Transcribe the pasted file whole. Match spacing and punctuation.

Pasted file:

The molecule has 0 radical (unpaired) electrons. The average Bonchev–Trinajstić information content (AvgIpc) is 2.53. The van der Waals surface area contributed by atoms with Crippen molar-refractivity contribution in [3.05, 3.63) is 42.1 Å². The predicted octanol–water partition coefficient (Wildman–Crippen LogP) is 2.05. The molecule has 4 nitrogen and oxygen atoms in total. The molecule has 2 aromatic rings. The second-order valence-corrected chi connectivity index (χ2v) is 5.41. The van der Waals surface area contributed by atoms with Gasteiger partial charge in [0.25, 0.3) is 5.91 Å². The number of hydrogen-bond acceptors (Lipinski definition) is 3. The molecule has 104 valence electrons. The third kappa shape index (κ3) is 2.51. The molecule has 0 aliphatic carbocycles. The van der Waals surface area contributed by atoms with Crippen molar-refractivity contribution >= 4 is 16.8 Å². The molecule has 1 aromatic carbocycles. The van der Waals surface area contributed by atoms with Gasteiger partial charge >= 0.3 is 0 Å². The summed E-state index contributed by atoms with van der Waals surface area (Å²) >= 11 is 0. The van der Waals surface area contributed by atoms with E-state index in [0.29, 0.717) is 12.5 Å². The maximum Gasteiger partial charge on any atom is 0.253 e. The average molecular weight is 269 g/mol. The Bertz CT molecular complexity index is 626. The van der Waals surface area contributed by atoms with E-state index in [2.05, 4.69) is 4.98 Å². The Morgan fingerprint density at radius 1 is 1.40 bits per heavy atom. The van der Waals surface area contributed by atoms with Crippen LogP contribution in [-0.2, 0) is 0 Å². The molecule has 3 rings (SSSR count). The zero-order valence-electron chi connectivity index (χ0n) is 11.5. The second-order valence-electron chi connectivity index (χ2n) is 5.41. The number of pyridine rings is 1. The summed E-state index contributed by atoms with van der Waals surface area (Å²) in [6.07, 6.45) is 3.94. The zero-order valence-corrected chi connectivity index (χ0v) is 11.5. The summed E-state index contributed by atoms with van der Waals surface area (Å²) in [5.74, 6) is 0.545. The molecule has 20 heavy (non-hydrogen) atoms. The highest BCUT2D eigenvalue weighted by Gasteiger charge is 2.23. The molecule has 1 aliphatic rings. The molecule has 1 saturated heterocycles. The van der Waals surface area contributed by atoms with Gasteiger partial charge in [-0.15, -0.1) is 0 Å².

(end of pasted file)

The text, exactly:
The molecule has 0 radical (unpaired) electrons. The average Bonchev–Trinajstić information content (AvgIpc) is 2.53. The van der Waals surface area contributed by atoms with Crippen molar-refractivity contribution in [3.05, 3.63) is 42.1 Å². The predicted octanol–water partition coefficient (Wildman–Crippen LogP) is 2.05. The molecule has 4 nitrogen and oxygen atoms in total. The molecule has 2 aromatic rings. The second-order valence-corrected chi connectivity index (χ2v) is 5.41. The van der Waals surface area contributed by atoms with Gasteiger partial charge in [0.25, 0.3) is 5.91 Å². The number of hydrogen-bond acceptors (Lipinski definition) is 3. The molecule has 104 valence electrons. The third kappa shape index (κ3) is 2.51. The molecule has 0 aliphatic carbocycles. The van der Waals surface area contributed by atoms with Crippen molar-refractivity contribution >= 4 is 16.8 Å². The molecule has 1 aromatic carbocycles. The van der Waals surface area contributed by atoms with Gasteiger partial charge >= 0.3 is 0 Å². The summed E-state index contributed by atoms with van der Waals surface area (Å²) >= 11 is 0. The van der Waals surface area contributed by atoms with E-state index in [0.29, 0.717) is 12.5 Å². The maximum Gasteiger partial charge on any atom is 0.253 e. The average molecular weight is 269 g/mol. The Bertz CT molecular complexity index is 626. The van der Waals surface area contributed by atoms with E-state index in [2.05, 4.69) is 4.98 Å². The Morgan fingerprint density at radius 1 is 1.40 bits per heavy atom. The van der Waals surface area contributed by atoms with Crippen LogP contribution in [-0.2, 0) is 0 Å². The molecule has 3 rings (SSSR count). The zero-order valence-electron chi connectivity index (χ0n) is 11.5. The second-order valence-electron chi connectivity index (χ2n) is 5.41. The number of pyridine rings is 1. The summed E-state index contributed by atoms with van der Waals surface area (Å²) in [6.07, 6.45) is 3.94. The zero-order valence-corrected chi connectivity index (χ0v) is 11.5. The summed E-state index contributed by atoms with van der Waals surface area (Å²) in [5.74, 6) is 0.545. The molecule has 20 heavy (non-hydrogen) atoms. The highest BCUT2D eigenvalue weighted by Gasteiger charge is 2.23. The molecule has 1 aliphatic rings. The molecule has 1 saturated heterocycles. The van der Waals surface area contributed by atoms with Gasteiger partial charge in [-0.15, -0.1) is 0 Å².